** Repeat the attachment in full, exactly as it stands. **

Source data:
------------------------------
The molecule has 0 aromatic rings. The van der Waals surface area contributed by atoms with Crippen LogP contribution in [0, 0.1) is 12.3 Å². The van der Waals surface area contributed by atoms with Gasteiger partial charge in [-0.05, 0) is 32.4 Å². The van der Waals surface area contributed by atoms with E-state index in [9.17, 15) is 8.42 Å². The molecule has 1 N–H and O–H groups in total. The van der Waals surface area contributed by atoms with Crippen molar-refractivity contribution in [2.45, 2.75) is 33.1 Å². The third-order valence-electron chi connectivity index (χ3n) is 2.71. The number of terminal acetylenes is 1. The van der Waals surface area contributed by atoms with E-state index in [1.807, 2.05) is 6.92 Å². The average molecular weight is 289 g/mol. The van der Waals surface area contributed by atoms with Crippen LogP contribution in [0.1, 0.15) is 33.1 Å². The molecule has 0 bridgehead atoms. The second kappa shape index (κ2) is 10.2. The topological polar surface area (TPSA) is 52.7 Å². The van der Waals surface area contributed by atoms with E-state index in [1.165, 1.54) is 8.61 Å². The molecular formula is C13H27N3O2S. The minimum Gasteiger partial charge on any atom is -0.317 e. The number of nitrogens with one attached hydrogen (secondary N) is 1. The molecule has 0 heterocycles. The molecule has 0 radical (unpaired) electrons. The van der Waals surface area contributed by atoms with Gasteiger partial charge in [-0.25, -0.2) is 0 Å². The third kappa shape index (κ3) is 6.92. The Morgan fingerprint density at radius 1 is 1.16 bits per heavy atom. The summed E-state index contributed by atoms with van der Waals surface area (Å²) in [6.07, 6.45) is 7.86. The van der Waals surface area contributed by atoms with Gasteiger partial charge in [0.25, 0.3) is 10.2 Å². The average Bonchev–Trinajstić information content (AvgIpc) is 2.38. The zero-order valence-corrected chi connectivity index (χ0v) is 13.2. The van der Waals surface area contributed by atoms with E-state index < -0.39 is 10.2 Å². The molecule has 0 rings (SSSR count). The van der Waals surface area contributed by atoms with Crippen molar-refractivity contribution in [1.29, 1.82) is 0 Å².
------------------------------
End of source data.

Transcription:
The molecule has 0 aromatic rings. The van der Waals surface area contributed by atoms with Crippen LogP contribution in [0, 0.1) is 12.3 Å². The van der Waals surface area contributed by atoms with Gasteiger partial charge in [-0.05, 0) is 32.4 Å². The van der Waals surface area contributed by atoms with E-state index in [9.17, 15) is 8.42 Å². The molecule has 1 N–H and O–H groups in total. The van der Waals surface area contributed by atoms with Crippen molar-refractivity contribution in [2.45, 2.75) is 33.1 Å². The third-order valence-electron chi connectivity index (χ3n) is 2.71. The number of terminal acetylenes is 1. The van der Waals surface area contributed by atoms with E-state index in [1.807, 2.05) is 6.92 Å². The average molecular weight is 289 g/mol. The van der Waals surface area contributed by atoms with Crippen LogP contribution in [0.1, 0.15) is 33.1 Å². The molecule has 0 bridgehead atoms. The second kappa shape index (κ2) is 10.2. The topological polar surface area (TPSA) is 52.7 Å². The van der Waals surface area contributed by atoms with E-state index in [1.165, 1.54) is 8.61 Å². The molecular formula is C13H27N3O2S. The minimum Gasteiger partial charge on any atom is -0.317 e. The number of nitrogens with one attached hydrogen (secondary N) is 1. The molecule has 0 heterocycles. The molecule has 0 radical (unpaired) electrons. The van der Waals surface area contributed by atoms with Gasteiger partial charge in [-0.25, -0.2) is 0 Å². The third kappa shape index (κ3) is 6.92. The Morgan fingerprint density at radius 1 is 1.16 bits per heavy atom. The summed E-state index contributed by atoms with van der Waals surface area (Å²) in [6.07, 6.45) is 7.86. The van der Waals surface area contributed by atoms with Gasteiger partial charge in [0.25, 0.3) is 10.2 Å². The average Bonchev–Trinajstić information content (AvgIpc) is 2.38. The zero-order valence-corrected chi connectivity index (χ0v) is 13.2. The van der Waals surface area contributed by atoms with E-state index < -0.39 is 10.2 Å². The molecule has 0 rings (SSSR count). The van der Waals surface area contributed by atoms with Crippen molar-refractivity contribution in [1.29, 1.82) is 0 Å².